The Dovekeepers

At my synagogue’s most recent sisterhood brunch, I ran into Renee, an old family friend whom I had not seen in more than 15 years. I greeted her with a smile and a hug, and we wandered together to the temple library, where she shared with me her insight into its significance and history. Suddenly donning a serious expression and looking into my eyes, Renee handed me a book she was bringing in for the library book sale, insisting I read it.

I hesitated to pick upĀ The Dovekeepers, reading in the jacket that it was about women at Masada, a place where I had cried as a sixteen-year-old, overwhelmed by the loss of so many. Trying hard lately to surround myself with positivity, I did not want to become involved with what was sure to be a tragic story. Trusting in my old friend, however, I picked it up and began.

The Dovekeepers Cover Art

The Dovekeepers by Alice Hoffman

A few pages in, I had already become Yael, the girl narrating the first part of the book. I was sucked right into her world, Jerusalem at the destruction of the second Temple, and had to continue on in her shoes. The book is split into four parts, each one narrated by a different woman telling of her journey to the mountain Masada. Author Alice Hoffman uses the voice of each woman to weave together their relationships and experiences, seamlessly telling the story. I found myself excitedly wondering which woman would be telling the next yarn, forcibly keeping myself from turning the pages to look ahead.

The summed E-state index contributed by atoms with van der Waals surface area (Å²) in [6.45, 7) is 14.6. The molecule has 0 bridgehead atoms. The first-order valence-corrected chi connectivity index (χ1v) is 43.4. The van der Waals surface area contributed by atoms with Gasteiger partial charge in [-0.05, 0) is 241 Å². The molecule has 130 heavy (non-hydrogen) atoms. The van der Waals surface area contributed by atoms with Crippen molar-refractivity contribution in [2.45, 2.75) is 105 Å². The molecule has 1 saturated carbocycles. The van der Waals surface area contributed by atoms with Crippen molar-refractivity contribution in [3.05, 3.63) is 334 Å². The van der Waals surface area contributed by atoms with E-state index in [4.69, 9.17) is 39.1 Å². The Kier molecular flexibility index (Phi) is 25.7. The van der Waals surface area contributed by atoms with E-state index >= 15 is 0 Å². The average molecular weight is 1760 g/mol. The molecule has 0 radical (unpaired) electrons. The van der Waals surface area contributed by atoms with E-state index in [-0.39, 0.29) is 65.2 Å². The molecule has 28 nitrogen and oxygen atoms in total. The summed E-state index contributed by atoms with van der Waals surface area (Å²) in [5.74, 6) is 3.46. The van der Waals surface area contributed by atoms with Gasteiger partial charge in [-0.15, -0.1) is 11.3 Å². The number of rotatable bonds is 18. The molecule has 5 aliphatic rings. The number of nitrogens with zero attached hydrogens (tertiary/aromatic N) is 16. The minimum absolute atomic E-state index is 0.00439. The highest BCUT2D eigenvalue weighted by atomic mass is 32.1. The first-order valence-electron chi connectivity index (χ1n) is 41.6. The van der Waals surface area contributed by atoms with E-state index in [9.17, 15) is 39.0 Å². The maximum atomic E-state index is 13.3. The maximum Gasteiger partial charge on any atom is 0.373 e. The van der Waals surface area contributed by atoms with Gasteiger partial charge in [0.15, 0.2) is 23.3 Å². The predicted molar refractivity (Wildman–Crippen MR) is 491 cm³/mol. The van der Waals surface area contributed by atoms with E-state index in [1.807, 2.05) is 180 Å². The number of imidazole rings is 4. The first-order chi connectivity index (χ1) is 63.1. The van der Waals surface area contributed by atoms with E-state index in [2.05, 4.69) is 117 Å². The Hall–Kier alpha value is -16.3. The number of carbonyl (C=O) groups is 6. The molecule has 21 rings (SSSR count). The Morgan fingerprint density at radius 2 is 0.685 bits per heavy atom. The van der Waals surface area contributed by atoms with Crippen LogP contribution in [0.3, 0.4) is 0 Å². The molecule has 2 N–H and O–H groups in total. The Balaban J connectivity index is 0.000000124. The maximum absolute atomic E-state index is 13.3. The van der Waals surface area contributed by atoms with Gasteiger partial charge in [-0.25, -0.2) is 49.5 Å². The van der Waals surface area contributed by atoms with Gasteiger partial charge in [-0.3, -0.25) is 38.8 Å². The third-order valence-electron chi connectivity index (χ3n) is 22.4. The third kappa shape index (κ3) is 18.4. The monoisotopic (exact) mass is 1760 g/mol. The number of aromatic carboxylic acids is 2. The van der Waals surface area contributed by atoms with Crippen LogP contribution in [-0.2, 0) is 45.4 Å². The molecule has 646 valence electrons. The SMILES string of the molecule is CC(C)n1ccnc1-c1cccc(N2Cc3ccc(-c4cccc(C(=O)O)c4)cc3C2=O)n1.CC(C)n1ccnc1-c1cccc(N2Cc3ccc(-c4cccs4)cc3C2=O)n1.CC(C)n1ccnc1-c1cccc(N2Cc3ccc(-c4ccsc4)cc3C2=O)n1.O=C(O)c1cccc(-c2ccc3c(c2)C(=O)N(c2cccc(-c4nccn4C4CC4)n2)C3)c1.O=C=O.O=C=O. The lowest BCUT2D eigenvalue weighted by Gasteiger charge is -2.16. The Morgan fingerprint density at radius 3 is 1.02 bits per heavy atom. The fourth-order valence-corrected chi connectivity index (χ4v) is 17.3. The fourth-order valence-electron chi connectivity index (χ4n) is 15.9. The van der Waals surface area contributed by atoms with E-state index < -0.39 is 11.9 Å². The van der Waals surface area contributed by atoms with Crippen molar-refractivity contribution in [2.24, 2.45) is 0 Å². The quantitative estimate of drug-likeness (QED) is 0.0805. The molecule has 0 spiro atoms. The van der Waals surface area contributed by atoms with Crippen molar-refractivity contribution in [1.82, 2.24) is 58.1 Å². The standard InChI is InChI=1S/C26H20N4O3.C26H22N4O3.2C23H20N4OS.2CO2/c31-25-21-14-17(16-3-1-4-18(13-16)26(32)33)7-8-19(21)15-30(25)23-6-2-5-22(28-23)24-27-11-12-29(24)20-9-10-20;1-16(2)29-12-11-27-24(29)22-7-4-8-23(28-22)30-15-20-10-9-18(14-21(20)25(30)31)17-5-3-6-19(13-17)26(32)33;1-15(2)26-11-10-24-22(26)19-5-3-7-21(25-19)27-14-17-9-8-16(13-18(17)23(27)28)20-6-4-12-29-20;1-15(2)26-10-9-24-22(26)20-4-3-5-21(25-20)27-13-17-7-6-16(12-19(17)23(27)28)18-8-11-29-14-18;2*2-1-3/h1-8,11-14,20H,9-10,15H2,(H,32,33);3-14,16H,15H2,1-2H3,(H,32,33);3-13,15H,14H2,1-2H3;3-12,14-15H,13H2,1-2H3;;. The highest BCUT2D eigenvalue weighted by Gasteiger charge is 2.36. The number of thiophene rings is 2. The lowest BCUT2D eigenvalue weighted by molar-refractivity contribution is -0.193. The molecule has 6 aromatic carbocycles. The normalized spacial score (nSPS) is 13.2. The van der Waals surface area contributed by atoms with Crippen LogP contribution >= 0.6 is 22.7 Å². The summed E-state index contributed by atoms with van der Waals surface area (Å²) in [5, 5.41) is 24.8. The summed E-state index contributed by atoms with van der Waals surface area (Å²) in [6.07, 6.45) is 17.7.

Hoffman’s storytelling painted such a realistic picture that I was sure in her research that she went into the desert and lived off the land herself. How else could she know and portray such a believable existence to me? This book opened up the world to me in a whole new light– I gained an amazing new perspective on some of the experiences of the Jewish People, including magic, mysticism, love, cruelty, and faith, and have a renewed thirst to learn more about those whose courage allowed me to become the woman I am.

The author was inspired by real life artifacts found at Masada, weaving many of them into her story, along with the historical accounts of Josephus and those of the Essenes. I highly recommend this book to all women– I’ll be passing Renee’s copy on to a friend, looking into her eyes and insisting she read it.

Available at the Nancy Mae Shaines Memorial Library at Temple Israel Portsmouth.

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